Comprehensive Study Needed to Examine Cincinnati’s Migration Problem

Cincinnati has a problem with attracting immigrants.

While it is the largest metropolitan region in Ohio, Cincinnati lags behind both Cleveland and Columbus in attracting foreign migrants. Even as Cleveland continues to lose population and struggles with a weak economy, Cincinnati, with its much stronger economy and national recognition, attracts fewer of America’s newest residents.

More alarmingly, at 4.6%, Cincinnati ranks behind all of its regional competitors (Columbus, Indianapolis, Louisville, Pittsburgh, St. Louis) in percentage of foreign-born population. Columbus (10.5%) and Indianapolis (8.4%) have double or nearly-double the percentage of foreign born population. Cincinnati only bests Pittsburgh and Louisville in terms of attracting immigrants over the past three years.

International Migration 2010-2013

The United States as a whole continues to attract millions of new immigrants. They’re just not coming to Cincinnati at the same rate as elsewhere.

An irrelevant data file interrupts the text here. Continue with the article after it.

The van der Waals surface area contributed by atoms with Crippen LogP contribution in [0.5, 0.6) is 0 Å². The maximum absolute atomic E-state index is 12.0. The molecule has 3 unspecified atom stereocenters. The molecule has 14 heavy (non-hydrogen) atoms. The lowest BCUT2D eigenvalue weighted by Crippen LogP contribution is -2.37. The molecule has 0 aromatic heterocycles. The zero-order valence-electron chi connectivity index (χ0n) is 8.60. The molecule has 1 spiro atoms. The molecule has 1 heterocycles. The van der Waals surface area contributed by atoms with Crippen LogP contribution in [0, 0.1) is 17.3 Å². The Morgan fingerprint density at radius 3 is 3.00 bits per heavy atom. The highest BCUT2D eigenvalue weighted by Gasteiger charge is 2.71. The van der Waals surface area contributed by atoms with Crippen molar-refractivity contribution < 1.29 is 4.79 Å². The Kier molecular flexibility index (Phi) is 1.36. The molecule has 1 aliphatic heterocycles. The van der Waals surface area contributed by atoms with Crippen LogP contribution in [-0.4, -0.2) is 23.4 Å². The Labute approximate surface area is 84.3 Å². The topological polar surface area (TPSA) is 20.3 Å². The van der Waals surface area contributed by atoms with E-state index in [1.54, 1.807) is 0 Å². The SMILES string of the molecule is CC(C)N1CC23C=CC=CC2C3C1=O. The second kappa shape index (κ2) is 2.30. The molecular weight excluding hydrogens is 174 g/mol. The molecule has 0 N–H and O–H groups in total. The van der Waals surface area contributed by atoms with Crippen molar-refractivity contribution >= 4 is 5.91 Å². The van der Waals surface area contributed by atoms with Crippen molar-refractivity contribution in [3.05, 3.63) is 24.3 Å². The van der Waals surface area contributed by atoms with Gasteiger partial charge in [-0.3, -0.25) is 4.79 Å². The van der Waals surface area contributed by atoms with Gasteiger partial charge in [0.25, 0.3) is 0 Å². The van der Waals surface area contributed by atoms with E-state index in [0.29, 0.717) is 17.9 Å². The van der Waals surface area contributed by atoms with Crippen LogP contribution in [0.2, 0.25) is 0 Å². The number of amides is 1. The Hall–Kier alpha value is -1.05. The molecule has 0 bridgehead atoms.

Mayor John Cranley’s (D) recent announcement to start an initiative to grow the immigrant population in Cincinnati is a welcome one. With statistics showing that immigrants are more likely than non-immigrant Americans to start a business, a flux of foreign residents would be good for Cincinnati’s economy in more than one way.

Cranley is not unique among mayors in cities across the nation that have suffered massive population losses since the 1950s. From Baltimore and Philadelphia, to Detroit and Dayton, cities across the country are now targeting immigrant communities in order to help bolster populations and foster economic growth.

Preferably, Cincinnati’s quest to attract new immigrants will be part of a larger plan to attract new residents, period. While lagging behind in attracting immigrants, the region also continues to shed existing residents to other parts of the country.

International - Domestic Migration in 2013

Local leaders should authorize a comprehensive study to find out why Cincinnati struggles so greatly with attracting domestic and international migrants. With a growing economy and incredible regional assets, there is no reason why Cincinnati should fail so miserably at attracting new people.